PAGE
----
|Key Objectives||The “Return of the Mermaids” project aims to return the site to environmental health and raise community members’ awareness of both Mermaid Pool and the broader environment in which they live. By removing decades of built-up rubbish and weeds and undertaking bush regeneration projects, Save Manly Dam aim to restore Mermaid Pool to its former condition. Their community education initiatives aim to raise community awareness not only of the need to restore the pool, but to protect the unique Australian environment.|
|Description of Project||The project commenced on Clean Up Australia Day 2002, when four tonnes of rubbish were removed by 71 volunteers. Since then, it has incorporated a number of initiatives to regenerate the environmental condition of the creek and engage the local community in the ecological work being undertaken.
The project’s primary activities are rubbish and weed removal. Urban development has resulted in the pool being used as a dumping ground, necessitating the removal of many truckloads of rubbish. Additionally, poor environmental management has resulted in exotic weeds overtaking the site, including the noxious weed Ludwigia peruviana (water primrose). Weed removal is performed with care not to disturb other environmental factors – herbicide use is kept to a minimum, removal of weeds by hand is prioritised, and the removal of particular weeds is monitored to ensure habitat is not disturbed too greatly in too short a period of time.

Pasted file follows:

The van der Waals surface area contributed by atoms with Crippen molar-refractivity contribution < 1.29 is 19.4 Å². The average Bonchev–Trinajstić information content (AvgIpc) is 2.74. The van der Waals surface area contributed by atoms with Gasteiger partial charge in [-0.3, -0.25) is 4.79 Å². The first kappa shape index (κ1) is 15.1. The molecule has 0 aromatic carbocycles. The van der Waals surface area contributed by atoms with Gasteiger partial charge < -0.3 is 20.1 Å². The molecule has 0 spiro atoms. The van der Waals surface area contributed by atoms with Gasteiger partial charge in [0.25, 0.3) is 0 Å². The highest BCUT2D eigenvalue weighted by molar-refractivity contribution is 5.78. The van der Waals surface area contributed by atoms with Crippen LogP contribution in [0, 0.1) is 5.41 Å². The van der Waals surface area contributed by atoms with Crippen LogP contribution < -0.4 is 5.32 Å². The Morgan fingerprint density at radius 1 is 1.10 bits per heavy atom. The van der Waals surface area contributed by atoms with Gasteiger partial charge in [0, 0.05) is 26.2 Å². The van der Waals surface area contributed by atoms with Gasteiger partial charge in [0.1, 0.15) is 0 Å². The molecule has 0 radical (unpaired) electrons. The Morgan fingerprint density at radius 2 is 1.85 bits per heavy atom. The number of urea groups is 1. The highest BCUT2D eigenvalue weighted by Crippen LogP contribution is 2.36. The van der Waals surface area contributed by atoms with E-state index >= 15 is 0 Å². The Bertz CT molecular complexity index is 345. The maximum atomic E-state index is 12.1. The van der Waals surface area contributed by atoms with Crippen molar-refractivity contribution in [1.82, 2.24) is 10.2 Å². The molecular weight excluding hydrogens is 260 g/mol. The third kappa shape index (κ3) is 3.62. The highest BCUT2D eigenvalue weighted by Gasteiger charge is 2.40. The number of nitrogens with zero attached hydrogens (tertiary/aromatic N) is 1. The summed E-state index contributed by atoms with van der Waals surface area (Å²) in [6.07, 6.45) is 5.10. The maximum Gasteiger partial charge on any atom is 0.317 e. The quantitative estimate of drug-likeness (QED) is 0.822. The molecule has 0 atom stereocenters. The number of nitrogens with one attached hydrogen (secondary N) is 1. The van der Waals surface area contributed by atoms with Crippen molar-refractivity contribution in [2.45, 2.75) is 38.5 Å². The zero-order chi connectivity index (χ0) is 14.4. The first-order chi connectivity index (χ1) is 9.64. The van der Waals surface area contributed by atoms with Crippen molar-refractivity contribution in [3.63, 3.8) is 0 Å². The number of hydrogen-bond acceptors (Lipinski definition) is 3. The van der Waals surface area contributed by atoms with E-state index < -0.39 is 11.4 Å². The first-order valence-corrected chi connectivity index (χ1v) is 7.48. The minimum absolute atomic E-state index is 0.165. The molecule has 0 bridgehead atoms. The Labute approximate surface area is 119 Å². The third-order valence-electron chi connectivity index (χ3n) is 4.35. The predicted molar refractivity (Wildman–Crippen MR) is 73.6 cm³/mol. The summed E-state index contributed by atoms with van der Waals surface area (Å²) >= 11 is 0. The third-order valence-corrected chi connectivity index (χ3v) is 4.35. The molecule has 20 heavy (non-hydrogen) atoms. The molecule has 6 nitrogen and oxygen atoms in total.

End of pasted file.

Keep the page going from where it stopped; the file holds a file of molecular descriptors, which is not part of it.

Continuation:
Community awareness of the project and its goals is raised by a number of methods. The street drains in the area have been stencilled to remind community members where rubbish and leaves end up. The group holds community information stalls and talks, as well as producing information brochures and leaflets on the importance of wildlife and plant management – topics include the importance of keeping pets inside at night, the effects of littering the bush with green waste, the value of growing native plants.